Connie Rice is a civil rights lawyer and a founder of the racial justice organization Advancement Project. The author of Power Concedes Nothing, she previously co-directed the Los Angeles office of the NAACP Legal Defense & Educational Fund and was part of President Obama’s White House Task Force on 21st Century Policing. Before joining “What Are Today’s L.A. Women Fighting For?,” the third panel discussion in the Zócalo/Natural History Museum of Los Angeles County series When Women Vote, Rice spoke in the virtual green room about her favorite step in a lawsuit, why nothing shocks her, and “exercise and THC.”
When are you at your most creative?
When I'm kinetic; when I'm exercising.
Do you have a pet peeve about the Ivy League?
Most of their graduates are greedy and selfish.
As a self-described “nomad” who moved a ton as a military kid, when did you experience the most culture shock?
I'm trying to think if I've ever been shocked. When you're a nomad, that's not in your repertoire. Every place you go is new and you're oriented toward exploring the new because you don't have a choice. And with the power of detachment, you don't get shocked.
If there's anything, it's when I'm around people who speak math. When I went to MIT, I thought it was another planet. But that's only because I'm mathematically illiterate.
Have you always been comfortable with public speaking, or was that a learned experience?
It came naturally. I didn't even know it was a competition until I got to Texas and just did extemporaneous speaking in between debate. We won two state debate championships, but I also was very good at extemporaneous—just get up and talk. So [it was] just natural.
How do you decompress?
Exercise and THC.
You have a black belt in Taekwondo. Have you been frequently tempted to put those skills to use?
I'm too old for that. When I was younger, I did put one man in the hospital and another was injured enough to require the emergency room. So it came in handy then. But I think if I did a front kick now, I'd have to go into traction.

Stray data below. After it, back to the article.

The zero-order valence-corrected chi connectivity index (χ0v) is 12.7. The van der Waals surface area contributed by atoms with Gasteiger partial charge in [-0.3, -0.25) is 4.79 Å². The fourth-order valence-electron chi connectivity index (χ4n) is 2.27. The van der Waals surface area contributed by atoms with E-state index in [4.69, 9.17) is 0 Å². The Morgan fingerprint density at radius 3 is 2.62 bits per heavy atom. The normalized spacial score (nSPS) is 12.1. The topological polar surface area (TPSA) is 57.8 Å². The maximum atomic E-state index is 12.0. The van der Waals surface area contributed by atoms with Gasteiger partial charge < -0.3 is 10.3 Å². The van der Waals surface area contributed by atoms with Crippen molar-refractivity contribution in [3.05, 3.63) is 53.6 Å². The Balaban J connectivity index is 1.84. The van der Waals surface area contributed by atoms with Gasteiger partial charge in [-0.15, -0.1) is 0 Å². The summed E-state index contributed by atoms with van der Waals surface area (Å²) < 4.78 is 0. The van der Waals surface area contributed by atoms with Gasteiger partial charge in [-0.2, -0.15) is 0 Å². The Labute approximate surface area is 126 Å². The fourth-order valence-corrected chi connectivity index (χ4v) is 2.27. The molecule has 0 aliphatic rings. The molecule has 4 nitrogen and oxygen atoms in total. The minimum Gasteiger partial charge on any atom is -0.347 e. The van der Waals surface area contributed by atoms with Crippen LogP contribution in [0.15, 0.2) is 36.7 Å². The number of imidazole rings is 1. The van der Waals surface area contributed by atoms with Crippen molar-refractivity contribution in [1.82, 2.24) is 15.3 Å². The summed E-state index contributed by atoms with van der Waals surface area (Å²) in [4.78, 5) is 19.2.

Do you have a favorite step in the process of filing a lawsuit?
Yes. Organizing the clients, listening to their stories. Getting revved up to defend people who need help defending themselves.
What failure in your life have you learned the most from?
Failure is not an option in my family.
It's funny, I was asked one time, “How do you balance life and work?” I said, “I don't, and I don't want to try.” I don't see it as a failure—at some point you just accept your flaws. I'm very lucky that my flaws enhance what I want my life to be about, which is my work. Everybody has flaws, but my failures and my flaws, I see them as advantages. For example, I'm extremely detached, I'm described as cold. I'm asocial is what I am, and that could be seen as a failure, but to me, it's what I am.
I'm trying to think of a failure... There've been a lot of failures along the way, but nothing that I didn't correct.
If you weren’t a lawyer, what would you be?
If I weren't a lawyer and I could get skills I don't have, I'd be an astrophysicist. And couldn't do it. I'd still be taking the introductory courses 40 years later.
Is there anything that's surprised you about life during the pandemic?
No. I wasn't surprised by the militant defiance of the public health orders, and I wasn't surprised by the shocking inequity, because that's what lawyers like me do—we litigate about those gaps in health care and access to just the basics to protect yourself. I'm not shocked at the callous difference. This country has gotten more and more selfish, and more and more cruel. Every decade you see more of it. If you can't turn the culture around in a pandemic, I don't know when you can. So, let's keep our fingers crossed that we learned a lesson from this.
What’s inspired you in the last few months?
The doctors, the nurses, home healthcare workers all paid minimum wage and below getting up every day and getting on public transportation and risking their lives to take care of very elderly, poor people. The nursing home situation is just shocking; the prison situation is shocking. But I wasn't surprised by either of those because basically if you don't have money in this country, you don't count. We're seeing that in spades with this pandemic.
Where do you go to find peace in L.A.?
In my head.